BERLIN — “It was a very touching moment. It brought back memories of a time when as young man I had sworn to fight the wall.”
Those were the words of Carl-Wolfgang Holzapfel, a 73-year-old retiree who says that he helped dig a tunnel under the Berlin Wall in the 1960s.
The entrance to the tunnel, a desperate attempt to pierce the Iron Curtain and reunite a divided family, was unearthed this week after laying hidden for more than 50 years.
The discovery has fueled memories of a dark chapter in Berlin’s history.
When East Germany sealed off its section of Berlin in August 1961, many families and friends were separated. Shortly after, a group of four West Berliners, responding to the call of a man named Gerhard Weinstein, found an abandoned railway shed near the wall that split their city, and began digging.
According to Torsten Dressler, an archaeologist who found the tunnel entrance, they wanted to reach the basement of an apartment building on the other side of the wall. The tunnel would then be used to get Mr. Weinstein’s young daughter and some of his in-laws and friends to the West. The shed and the basement, a stone’s throw from each other physically — through a world apart politically — sheltered the group from border guards and were meant to provide a secure entrance to the escape route.
It was not to be. As the 260-foot tunnel, running about 13 to 16 feet under the current surface, neared completion, the Stasi, East Germany’s feared secret police, intervened. They shut down the tunnel and arrested all of the 21 would-be fugitives.
The tunnel was filled in, abandoned and forgotten, only to be discovered recently when workers at the Mauerpark, a green area near the former buffer zone around the wall, found it during building work.
About 75 tunnels were built under the wall during its three-decade existence, many of them around Bernauer Strasse. Residential buildings nearby provided handy shelter for digging and for entering the passages.
One escape that received widespread attention was filmed by N.B.C. in 1962. The network provided money for an effort by students in West Berlin to connect two cellars on either side of the wall. The resulting documentary, called “The Tunnel,” related the escape of 29 men, women and children, and it raised questions about the journalistic ethics involved.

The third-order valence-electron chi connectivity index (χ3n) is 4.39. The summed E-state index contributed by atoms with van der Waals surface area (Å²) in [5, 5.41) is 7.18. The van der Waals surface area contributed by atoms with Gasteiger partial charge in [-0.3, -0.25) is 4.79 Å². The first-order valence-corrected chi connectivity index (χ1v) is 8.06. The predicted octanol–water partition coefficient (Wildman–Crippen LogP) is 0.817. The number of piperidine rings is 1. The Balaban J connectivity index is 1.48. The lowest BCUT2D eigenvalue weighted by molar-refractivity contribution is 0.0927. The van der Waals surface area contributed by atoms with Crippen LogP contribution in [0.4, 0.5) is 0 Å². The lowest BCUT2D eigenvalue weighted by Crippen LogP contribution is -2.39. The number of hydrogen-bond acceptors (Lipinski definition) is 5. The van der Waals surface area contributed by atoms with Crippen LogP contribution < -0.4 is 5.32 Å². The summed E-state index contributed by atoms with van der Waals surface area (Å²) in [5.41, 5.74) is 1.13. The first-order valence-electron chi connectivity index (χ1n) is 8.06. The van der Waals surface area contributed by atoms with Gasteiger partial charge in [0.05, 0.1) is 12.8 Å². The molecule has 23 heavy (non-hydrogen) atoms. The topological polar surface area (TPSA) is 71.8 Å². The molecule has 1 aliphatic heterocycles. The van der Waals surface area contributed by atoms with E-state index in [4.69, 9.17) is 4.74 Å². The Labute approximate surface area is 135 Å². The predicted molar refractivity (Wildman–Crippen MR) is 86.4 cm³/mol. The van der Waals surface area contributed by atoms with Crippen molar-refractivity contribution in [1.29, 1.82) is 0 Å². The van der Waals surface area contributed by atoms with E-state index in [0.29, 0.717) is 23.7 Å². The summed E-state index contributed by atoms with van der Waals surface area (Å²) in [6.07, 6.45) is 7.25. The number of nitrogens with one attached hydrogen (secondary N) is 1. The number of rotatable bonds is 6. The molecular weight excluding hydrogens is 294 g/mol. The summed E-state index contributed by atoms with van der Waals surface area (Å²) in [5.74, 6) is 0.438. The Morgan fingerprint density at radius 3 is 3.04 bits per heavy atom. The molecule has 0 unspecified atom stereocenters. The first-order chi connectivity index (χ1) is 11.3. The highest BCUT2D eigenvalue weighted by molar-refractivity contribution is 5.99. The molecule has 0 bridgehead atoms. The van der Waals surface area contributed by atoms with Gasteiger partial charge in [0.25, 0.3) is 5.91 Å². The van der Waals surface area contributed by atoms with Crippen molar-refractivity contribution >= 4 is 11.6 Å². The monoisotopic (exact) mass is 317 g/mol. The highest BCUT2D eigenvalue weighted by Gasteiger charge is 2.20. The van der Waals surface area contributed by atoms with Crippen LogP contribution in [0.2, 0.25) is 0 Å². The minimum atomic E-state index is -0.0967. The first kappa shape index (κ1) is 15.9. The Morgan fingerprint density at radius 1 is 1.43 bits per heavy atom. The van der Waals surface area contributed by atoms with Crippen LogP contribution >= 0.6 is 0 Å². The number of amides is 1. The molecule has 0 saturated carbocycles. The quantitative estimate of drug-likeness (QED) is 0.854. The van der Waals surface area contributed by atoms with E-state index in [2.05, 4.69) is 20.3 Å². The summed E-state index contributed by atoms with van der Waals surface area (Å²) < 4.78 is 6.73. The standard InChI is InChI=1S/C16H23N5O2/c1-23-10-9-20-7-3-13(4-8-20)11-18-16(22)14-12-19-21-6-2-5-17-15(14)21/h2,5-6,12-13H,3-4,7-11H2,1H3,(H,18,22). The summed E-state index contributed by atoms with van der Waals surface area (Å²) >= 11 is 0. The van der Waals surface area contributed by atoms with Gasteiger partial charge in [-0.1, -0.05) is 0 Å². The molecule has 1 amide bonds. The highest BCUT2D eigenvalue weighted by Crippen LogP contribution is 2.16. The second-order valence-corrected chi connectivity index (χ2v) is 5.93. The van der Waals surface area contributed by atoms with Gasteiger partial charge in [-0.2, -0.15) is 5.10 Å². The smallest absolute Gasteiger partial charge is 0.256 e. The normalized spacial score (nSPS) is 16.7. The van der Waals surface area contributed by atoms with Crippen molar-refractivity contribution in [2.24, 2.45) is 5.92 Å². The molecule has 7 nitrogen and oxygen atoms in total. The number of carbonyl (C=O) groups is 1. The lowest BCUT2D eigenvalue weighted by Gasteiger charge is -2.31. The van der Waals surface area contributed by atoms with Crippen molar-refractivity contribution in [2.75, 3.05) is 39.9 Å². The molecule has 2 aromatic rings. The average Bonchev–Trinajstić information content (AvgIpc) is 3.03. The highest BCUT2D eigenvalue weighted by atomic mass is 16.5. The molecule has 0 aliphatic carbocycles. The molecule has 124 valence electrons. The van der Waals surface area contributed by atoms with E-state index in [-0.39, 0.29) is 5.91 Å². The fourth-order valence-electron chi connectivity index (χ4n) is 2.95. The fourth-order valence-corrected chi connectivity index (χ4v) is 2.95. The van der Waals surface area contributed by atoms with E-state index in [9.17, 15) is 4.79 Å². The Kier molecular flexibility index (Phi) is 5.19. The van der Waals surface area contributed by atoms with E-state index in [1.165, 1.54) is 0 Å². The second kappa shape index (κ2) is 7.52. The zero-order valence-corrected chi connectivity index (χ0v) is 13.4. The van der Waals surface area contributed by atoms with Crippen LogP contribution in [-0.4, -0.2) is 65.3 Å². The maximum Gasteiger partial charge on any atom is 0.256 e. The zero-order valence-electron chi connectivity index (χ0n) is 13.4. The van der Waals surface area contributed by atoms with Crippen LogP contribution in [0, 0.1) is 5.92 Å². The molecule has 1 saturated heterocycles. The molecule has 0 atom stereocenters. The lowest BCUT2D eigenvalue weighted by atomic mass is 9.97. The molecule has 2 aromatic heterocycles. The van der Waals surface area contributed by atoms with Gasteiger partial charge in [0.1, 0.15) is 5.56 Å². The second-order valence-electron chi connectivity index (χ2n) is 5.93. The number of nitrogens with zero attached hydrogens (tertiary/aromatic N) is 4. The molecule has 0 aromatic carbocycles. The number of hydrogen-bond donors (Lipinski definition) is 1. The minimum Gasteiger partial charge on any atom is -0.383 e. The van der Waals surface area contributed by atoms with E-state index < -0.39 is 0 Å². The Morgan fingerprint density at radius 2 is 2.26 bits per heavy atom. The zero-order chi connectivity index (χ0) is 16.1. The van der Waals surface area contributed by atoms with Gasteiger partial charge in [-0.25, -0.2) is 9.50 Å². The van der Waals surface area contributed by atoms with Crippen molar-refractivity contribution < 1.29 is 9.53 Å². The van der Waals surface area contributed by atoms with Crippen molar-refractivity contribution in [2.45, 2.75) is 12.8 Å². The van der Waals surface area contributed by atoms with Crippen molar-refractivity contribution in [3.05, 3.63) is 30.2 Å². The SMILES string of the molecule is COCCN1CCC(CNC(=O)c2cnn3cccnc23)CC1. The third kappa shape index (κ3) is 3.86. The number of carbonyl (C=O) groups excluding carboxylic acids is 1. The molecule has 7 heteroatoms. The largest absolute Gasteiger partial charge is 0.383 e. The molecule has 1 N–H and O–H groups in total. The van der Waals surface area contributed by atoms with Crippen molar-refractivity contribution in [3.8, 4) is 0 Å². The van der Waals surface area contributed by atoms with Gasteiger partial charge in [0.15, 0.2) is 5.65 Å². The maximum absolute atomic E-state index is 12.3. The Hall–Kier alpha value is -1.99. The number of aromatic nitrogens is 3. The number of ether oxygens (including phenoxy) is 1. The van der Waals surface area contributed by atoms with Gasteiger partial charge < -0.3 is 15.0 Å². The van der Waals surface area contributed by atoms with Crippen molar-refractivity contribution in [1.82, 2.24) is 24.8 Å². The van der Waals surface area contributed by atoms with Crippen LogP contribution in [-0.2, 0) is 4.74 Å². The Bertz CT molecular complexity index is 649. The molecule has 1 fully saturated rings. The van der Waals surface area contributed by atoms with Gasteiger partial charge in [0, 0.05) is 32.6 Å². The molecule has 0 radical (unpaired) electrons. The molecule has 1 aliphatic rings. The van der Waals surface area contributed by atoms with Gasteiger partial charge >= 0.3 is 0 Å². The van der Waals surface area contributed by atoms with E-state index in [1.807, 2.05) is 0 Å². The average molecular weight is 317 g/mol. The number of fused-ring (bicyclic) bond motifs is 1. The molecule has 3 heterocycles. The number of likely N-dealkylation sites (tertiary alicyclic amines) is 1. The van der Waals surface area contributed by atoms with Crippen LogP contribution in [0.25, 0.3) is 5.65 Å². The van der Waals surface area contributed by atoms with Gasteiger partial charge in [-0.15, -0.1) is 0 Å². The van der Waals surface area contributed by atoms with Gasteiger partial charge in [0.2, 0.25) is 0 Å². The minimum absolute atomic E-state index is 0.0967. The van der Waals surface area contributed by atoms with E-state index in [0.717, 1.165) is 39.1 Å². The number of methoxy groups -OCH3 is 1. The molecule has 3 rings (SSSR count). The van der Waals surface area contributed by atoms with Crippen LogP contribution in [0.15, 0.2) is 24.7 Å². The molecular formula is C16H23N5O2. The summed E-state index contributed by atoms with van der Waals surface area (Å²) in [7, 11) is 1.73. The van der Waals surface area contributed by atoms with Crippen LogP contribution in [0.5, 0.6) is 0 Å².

In the autumn of 1964, 57 people from the East escaped through a tunnel that started in a disused courtyard bathroom. But this escape marked a turning point. An East German border guard was killed in a gunfight between the security forces and those helping the escape on the Western side. The 21-year-old guard, Egon Schultz, became a hero in the East after his death, leading many in the West to question the wisdom of promoting such crossings.
For a long stretch, Bernauer Strasse runs parallel to the site of the former wall. The street is also home to the Berlin Wall Memorial.
Mr. Dressler, the archaeologist, says there has been a shift in attitudes about preserving the wall. At first, there was a zeal to eradicate all signs of the hated barrier. But a push to document — and, in some cases, preserve — the border’s infrastructure has gained traction. In the mid-2000s, a group of archaeologists, preservationists and city planners started compiling a list of the structures involved in dividing the city.
One finding: The wall wasn’t always in the same place.
The site of the tunnel entrance that was recently found, for example, was not always in West Berlin. A year before the fall of the wall, the border was moved about 165 feet to the west in a land swap that the East German government apparently hoped would prevent people fleeing from a nearby soccer stadium.
Identifying remains of the wall and of escape tunnels like this one is a crucial part of ensuring that history — and the people affected — are not forgotten, Mr. Dressler said.
“It was a tunnel that had dramatic effect,” he said. “Twenty-one people were arrested as a result of that tunnel, and one woman died while she was in prison.”